GUI Design on Mac

Discussion in 'Mac Programming' started by Starfury, Aug 7, 2005.

  1. Starfury macrumors member

    Apr 30, 2005
    South-East UK
    Hi All,

    Quick question: can anyone recommend a decent piece of software to create user-interface / GUI mock-ups on the Mac? I currently use Visio on the PC, but would rather have something I can use on the Mac.

    I've tried the GUI Design stencil on OmniGraffle, but it's not really powerful enough to suit my needs.

    Any ideas?

    Thanks in advance!
  2. robbieduncan Moderator emeritus


    Jul 24, 2002
    Interface Builder? It's not really a mock up though! It's how you do it for real. It's drag and drop, pretty easy to use really. Install the Developer Tools and have a play.
  3. iindigo macrumors 6502a


    Jul 22, 2002
    San Francisco, CA
    Well, you can make a non-functional interface via WYSIWYG drag-and-drop with Interface Builder, part of the free Xcode/developer tools available on Apple's site.

    REALBasic works too, but is far buggier, has an OS 9/Windows feel to it, and costs a ton of money.
  4. GeeYouEye macrumors 68000


    Dec 9, 2001
    State of Denial
    Use Interface Builder. It's only non-functional as long as you leave it that way. 0 lines of code web-browser is real.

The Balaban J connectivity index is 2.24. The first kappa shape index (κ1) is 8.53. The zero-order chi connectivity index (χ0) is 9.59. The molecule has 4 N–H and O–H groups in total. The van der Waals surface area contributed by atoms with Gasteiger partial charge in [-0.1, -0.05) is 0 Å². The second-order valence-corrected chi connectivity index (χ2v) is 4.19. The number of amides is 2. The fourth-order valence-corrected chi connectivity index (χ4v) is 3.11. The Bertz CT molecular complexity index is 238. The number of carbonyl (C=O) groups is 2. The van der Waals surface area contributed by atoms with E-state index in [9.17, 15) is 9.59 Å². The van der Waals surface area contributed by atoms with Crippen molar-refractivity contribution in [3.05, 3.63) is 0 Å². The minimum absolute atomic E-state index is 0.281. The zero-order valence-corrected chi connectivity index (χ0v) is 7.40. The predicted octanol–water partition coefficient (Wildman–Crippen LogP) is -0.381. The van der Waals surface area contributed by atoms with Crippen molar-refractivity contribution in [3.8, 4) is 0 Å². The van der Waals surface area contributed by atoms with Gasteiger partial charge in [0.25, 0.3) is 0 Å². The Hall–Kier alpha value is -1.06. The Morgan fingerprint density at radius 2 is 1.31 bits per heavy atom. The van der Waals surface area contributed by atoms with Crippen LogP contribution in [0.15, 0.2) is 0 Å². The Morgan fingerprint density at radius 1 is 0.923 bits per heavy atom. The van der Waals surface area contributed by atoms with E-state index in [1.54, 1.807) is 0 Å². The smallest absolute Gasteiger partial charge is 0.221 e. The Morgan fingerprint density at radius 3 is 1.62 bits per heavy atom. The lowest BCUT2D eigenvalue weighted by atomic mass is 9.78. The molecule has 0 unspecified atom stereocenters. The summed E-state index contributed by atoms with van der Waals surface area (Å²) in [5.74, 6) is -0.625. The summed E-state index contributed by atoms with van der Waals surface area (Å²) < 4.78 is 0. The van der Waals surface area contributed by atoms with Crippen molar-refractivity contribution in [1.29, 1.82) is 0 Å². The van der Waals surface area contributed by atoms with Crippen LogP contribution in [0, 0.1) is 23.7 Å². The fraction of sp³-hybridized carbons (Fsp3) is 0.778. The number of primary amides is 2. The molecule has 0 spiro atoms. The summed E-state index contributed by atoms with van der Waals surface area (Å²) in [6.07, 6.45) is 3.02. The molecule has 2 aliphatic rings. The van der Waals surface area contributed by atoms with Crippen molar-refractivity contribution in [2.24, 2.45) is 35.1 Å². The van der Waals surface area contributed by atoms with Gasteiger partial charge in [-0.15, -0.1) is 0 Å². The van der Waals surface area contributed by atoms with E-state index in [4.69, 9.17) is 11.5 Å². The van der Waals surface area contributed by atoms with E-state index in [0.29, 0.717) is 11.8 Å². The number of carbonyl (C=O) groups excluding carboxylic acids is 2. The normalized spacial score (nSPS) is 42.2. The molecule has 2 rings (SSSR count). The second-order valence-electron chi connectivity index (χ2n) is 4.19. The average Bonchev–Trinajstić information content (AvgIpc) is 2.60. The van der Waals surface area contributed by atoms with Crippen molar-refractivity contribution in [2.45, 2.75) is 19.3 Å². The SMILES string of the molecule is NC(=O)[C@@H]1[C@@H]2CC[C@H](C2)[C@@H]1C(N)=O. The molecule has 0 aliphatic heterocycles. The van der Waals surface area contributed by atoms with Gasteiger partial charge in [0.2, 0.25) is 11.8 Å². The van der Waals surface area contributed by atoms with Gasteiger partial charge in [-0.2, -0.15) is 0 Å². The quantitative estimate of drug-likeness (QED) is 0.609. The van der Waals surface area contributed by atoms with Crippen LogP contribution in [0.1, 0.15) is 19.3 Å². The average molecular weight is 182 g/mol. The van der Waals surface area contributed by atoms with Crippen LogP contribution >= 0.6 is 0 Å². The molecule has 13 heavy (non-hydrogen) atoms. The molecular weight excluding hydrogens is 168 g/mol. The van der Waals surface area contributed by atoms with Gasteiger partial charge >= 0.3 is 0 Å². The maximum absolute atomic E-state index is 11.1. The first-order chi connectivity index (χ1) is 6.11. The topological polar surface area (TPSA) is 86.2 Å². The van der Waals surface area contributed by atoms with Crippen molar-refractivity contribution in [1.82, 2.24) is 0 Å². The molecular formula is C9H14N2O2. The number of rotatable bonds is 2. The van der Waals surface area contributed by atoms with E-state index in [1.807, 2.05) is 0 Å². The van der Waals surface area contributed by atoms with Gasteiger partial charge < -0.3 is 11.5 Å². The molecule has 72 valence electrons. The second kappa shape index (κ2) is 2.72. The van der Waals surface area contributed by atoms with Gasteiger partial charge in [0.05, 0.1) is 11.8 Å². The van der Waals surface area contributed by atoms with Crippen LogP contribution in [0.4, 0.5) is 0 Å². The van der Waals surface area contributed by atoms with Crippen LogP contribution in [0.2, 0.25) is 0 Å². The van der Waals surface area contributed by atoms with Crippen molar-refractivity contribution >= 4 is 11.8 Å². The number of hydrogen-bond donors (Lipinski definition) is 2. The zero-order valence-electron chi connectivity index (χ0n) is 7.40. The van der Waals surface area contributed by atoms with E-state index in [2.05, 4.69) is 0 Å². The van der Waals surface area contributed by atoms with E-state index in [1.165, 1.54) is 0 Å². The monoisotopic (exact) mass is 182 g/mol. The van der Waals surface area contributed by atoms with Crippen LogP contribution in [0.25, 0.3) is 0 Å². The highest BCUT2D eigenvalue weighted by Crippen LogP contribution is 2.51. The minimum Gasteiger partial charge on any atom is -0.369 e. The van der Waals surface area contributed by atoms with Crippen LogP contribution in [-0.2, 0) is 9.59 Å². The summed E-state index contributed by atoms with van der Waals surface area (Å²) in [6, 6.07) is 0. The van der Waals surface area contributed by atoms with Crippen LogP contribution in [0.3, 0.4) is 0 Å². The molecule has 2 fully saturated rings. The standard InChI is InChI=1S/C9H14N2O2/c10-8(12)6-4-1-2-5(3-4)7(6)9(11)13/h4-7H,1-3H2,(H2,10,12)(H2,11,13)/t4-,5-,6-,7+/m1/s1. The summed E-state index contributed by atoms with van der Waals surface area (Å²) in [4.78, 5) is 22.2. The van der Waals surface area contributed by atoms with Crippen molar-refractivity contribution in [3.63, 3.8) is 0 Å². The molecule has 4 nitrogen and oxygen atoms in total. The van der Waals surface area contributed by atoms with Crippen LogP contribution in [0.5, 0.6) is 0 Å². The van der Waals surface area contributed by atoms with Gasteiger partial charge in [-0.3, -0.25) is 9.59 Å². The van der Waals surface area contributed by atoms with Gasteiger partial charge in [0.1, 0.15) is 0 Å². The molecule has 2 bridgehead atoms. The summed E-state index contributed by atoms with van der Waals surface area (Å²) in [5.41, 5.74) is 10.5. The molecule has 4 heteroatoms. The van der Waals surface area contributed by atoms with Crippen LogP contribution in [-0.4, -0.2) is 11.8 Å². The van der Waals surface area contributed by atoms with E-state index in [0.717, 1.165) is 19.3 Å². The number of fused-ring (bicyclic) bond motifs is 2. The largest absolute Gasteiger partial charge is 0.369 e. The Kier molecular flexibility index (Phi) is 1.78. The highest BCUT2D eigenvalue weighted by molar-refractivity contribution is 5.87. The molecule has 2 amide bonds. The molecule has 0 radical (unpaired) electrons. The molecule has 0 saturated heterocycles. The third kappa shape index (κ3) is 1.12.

5. whooleytoo macrumors 604


    Aug 2, 2002
    Cork, Ireland.
    As others have suggested - use IB. It has a Test Interface menu option that'll create a skeletal (but functional) shell with the UI you've created. I'm not sure off hand if it would populate tableviews / outlineviews with sample data for illustrative purposes, but for most purposes it should be fine.
  6. Starfury thread starter macrumors member

    Apr 30, 2005
    South-East UK
    Thanks for your suggestions, I'll take a look at Interface Builder!

    Cheers again. :)
  7. adamjaskie macrumors member

    If IB is pretty much the same kinda thing as VC++*, thats pretty much what I do. Rough mock-up on a POW (Plain Ol' Whiteboard), then it's straight to work dropping controls in the form and writing code around them. Seems to work for me.

    * Yeah, I know. VC++ is what we use at work. I don't have a choice in the matter. The way I code, though, I make the guts of the thing pretty much portable, and just write a GUI on top of it. I can just as easily whip up a command line version that compiles on Windows, Mac and Linux no problem, and in fact, I have done so on occasion.

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